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James Webb Space Telescope Unfolds And Deploys Secondary Mirror In Latest Milestone; Watch

“Another banner day for JWST,” Bill Ochs, Webb project manager at NASA’s Goddard Space Flight Center, said in a NASA release after secondary mirror deployment.

Webb Space Telescope


In another milestone for NASA, the James Webb Space Telescope (JSWT) that will study the cosmos during the initial phases of the universe’s Big Bang deployed a 2.4-foot-wide secondary mirror into position. JWST teams successfully deployed the observatory’s secondary mirror support structure, announced NASA. When light from the distant universe hits Webb’s iconic 18 gold primary mirrors, it will reflect off and hit the smaller, 2.4-foot (.74-meter) secondary mirror, which will direct the light into its instruments, the space administration informed. 

Supported by three lightweight deployable struts that are each almost 25 feet long, the secondary mirror of JWST is designed to withstand the space environment and dons specialised heating systems to warm up the joints and motors needed for seamless operation, said NASA.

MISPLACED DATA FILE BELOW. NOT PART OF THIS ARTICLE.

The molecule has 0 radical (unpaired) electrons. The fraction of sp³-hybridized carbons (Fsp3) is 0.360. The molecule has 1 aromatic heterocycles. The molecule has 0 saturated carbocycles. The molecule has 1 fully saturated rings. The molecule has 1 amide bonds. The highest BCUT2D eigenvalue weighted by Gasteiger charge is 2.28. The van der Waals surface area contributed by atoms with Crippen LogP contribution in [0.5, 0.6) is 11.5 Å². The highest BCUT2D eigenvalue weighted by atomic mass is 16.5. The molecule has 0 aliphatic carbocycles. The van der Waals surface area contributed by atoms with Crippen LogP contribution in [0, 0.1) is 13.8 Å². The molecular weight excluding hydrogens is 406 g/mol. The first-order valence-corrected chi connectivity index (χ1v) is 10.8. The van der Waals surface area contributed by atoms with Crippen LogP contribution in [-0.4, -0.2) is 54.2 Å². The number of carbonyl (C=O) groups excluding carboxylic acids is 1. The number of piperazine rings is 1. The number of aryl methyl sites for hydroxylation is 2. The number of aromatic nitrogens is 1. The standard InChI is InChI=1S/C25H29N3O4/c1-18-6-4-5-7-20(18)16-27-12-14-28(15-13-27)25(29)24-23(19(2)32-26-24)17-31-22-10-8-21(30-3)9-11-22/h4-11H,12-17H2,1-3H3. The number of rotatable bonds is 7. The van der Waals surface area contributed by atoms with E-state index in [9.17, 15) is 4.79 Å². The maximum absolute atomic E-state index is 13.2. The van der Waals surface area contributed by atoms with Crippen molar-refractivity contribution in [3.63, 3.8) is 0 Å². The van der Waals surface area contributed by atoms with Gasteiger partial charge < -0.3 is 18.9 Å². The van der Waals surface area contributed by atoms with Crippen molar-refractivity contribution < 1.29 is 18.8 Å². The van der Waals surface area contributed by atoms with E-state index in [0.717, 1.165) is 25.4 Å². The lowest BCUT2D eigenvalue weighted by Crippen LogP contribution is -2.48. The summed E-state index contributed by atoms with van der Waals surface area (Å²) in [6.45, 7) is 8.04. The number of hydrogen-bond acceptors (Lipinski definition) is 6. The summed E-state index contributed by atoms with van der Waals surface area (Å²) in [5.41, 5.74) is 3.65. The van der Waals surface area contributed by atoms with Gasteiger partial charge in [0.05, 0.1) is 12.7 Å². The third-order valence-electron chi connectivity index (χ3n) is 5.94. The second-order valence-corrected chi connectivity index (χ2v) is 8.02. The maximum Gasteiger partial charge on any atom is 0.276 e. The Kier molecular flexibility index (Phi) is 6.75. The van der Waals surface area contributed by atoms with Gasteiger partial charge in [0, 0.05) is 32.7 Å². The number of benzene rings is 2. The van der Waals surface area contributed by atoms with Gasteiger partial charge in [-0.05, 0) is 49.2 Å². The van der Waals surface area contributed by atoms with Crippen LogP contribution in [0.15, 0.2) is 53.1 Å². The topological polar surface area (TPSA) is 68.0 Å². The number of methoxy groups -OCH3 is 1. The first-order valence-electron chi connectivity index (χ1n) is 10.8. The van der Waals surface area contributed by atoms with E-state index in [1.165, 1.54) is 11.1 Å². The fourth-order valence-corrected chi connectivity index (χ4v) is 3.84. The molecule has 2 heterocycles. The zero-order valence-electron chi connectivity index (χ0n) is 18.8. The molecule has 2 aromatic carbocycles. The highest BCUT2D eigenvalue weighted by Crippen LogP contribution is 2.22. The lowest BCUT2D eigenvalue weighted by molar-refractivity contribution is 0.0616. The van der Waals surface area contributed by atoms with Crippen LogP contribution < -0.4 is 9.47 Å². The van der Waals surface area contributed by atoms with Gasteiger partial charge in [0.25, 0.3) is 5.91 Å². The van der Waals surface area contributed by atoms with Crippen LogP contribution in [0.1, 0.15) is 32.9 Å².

[Credit: NASA]

“Another banner day for JWST,” Bill Ochs, Webb project manager at NASA’s Goddard Space Flight Center, said in a NASA release. He then congratulated the secondary mirror deployment team at the Mission Operations Center in Baltimore. “This is unbelievable,” he stated, adding: We’re about 600,000 miles from Earth, and we actually have a telescope.”

Structure fully secured, deployed

NASA began the deployment at approximately 9:52 am EST, and the secondary mirror-finished moving into its extended position at about 11:28 am EST. The structure of the secondary mirror was latched at about 11:51 am EST.  NASA engineers confirmed that the structure was fully secured, deployed, and locked into place at approximately 12:23 p.m. EST. NASA then declared that the deployment was fully complete.

A technician inspects Webb's secondary mirror during pre-launch tests. [Credit: NASA]

“The world’s most sophisticated tripod has been deployed,” said Lee Feinberg, optical telescope element manager for Webb at Goddard. “That’s really the way one can think of it. Webb’s secondary mirror had to deploy in microgravity, and in extremely cold temperatures, and it ultimately had to work the first time without error,” he added. Feinberg continued that the mirror had to deploy, position, and lock itself into place to a tolerance of about one and a half millimetres. He further informed that it has to stay extremely stable while the telescope points to different places in the sky. Now, the JWST is prepared for the next step, to deploy an important radiator system known as the aft deployable instrument radiator (ADIR). This component will help shed heat away from its instruments and mirrors.  

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